Are you a WordPress user? Do you think it is a good idea to mess with your website which is used by your target customers or visitors? It is definitely not a good practice to do so.
But what if you wanted to make some changes to your website/blog or wanted to play around with different themes and plugins? Wouldn’t it be nice to preview the changes, before you modify the actual website or blog?
In order to do that you either need WordPress running on a domain other than your actual WordPress site or on your local machine.
You can develop and test your WordPress website or blog on your local computer without spending a penny. Also, It saves you lot of time along the way.
In this blog post, let us learn how to install and run WordPress on your local computer.
I have divided this entire process into two sections
- Installing WampServer
- Installing and running WordPress
Why Do We Need WampServer?
WordPress runs on web servers that support PHP with version 5.6 or greater, MySQL with version 5.5 or greater and mod_rewrite Apache module. This might change as the WordPress core is updated and you can learn more from the WordPress.org on the requirements.
Now we know, we need a web server that supports PHP and MySQL, in our local computer to run WordPress.
WampServer allows us to create a server type environment from the comfort of our local computer. We can also achieve this setup by installing Xampp. But personally, I prefer Wamp, as it is very easy to use.
What Is WampServer?
WampServer is a web development platform for Windows machines. It is a software stack consisting Apache, PHP and MySQL. WampServer also includes PHPMyAdmin, an interface that lets you to easily manage MySQL databases via browser.
Let us install WampServer and get started with WordPress. At the time of writing this tutorial, WampServer 2.5 is the latest version and it includes PHP 5.5.12 and MySQL 5.6.17.
Step 01: WampServer 2.5 requires Microsoft Visual C++ Redistributable to be installed in your machine. You can check if Visual C++ Redistributable is already installed by navigating to Control Panel → Programs → Programs and Features. If not, you can download and install Microsoft Visual C++ before installing WampServer.
Step 02: Download WampServer by visiting http://www.wampserver.com/en/#download-wrapper. You can either choose 32-bit or 64-bit WampServer depending on your operating system (OS).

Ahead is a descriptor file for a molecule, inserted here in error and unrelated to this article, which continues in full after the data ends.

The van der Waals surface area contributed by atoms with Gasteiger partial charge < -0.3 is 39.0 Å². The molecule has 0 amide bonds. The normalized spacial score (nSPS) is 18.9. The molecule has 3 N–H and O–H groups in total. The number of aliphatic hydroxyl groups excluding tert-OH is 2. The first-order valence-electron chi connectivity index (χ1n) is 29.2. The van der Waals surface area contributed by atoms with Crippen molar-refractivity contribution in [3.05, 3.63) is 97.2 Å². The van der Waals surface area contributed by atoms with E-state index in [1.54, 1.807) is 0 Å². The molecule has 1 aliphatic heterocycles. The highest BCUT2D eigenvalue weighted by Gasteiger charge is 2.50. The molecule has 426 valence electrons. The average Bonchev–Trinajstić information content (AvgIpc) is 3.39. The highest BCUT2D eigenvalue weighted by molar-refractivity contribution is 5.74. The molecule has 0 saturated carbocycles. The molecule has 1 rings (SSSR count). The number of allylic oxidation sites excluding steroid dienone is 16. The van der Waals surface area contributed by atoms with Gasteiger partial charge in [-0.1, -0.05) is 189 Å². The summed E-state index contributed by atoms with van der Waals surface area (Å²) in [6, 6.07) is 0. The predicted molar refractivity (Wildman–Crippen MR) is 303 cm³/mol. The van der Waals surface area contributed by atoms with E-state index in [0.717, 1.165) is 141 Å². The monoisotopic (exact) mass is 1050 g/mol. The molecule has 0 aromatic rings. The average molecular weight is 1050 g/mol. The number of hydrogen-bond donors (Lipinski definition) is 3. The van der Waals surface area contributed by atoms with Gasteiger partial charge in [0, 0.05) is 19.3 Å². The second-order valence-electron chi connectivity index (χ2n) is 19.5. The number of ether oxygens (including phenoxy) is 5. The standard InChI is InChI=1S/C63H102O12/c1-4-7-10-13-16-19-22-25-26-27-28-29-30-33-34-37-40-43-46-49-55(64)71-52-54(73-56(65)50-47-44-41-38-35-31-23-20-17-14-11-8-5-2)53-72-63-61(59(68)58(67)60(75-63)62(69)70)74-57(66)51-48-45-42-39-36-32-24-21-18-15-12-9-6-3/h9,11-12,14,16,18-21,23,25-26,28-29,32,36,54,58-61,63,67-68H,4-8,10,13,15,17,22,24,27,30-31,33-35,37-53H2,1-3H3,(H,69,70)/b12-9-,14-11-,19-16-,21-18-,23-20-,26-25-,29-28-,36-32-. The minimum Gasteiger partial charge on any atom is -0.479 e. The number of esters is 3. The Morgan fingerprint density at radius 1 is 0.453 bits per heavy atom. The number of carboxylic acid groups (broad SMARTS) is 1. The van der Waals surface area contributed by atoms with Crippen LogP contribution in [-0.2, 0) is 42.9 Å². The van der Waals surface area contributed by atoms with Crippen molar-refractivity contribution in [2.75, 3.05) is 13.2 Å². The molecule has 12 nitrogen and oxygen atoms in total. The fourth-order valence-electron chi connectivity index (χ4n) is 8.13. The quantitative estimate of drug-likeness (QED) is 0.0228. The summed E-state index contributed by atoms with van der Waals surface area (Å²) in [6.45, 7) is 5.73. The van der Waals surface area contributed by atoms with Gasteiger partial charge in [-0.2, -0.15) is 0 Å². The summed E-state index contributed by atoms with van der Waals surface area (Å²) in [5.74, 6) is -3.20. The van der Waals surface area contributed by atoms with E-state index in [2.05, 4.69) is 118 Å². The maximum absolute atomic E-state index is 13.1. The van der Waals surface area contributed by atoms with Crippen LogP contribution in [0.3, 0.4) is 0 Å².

You can check if your Windows machine is running 32-bit or 64-bit navigating to Control Panel → System and Security → System.
Step 03: Run the downloaded installer to install WampServer. WampServer 2.5 is 41.4 MB in size.
Step 04: The setup Wizard opens up with the version details and from here, the steps are self explanatory. Click ‘Next’ to continue.
Step 05: The next screen shows the License Agreement. You can read through the agreement and choose ‘I accept the agreement’. Click ‘Next’ to continue.
Step 06: In this screen, you can select the destination folder to install WampServer. I prefer to install it in the default directory. Click ‘Next’ to continue.
Step 07: In ‘Select Additional Tasks’ screen, you can choose to create Desktop and Quick Launch icons and when you are done, click ‘Next’ to continue.
Step 08: You can click on ‘Install’ in the ‘Ready to Install’ screen.
Step 09: The installer would ask you to choose your default browser. You can leave it to default and click ‘Open’.
Step 10: Leave the values to default in the PHP and mail parameters screen and click ‘Next’.
Step 11: WampServer might ask you to allow access through Firewall and you must grant access to avoid any issues.
Step 12: Check the ‘Launch WampServer 2 now’ checkbox in the ‘Completing the WampServer 2 Setup Wizard’ screen. Complete the installation by clicking on the ‘Finish’ button.
Hooray! WampServer is now installed on your machine and you can observe a new ‘W’ icon in the taskbar.
Checking WampServer After Installation
Once we complete WampServer installation, the first thing we need to do is to check if WampServer is installed properly.
Navigate to http://localhost/ on your favorite browser or left-click on the WampServer icon and choose ‘Localhost’. If Wamp functions properly, we should see the Server Configuration page. The Configuration page gives us information on the extensions installed, server version information and few tools for managing the local server.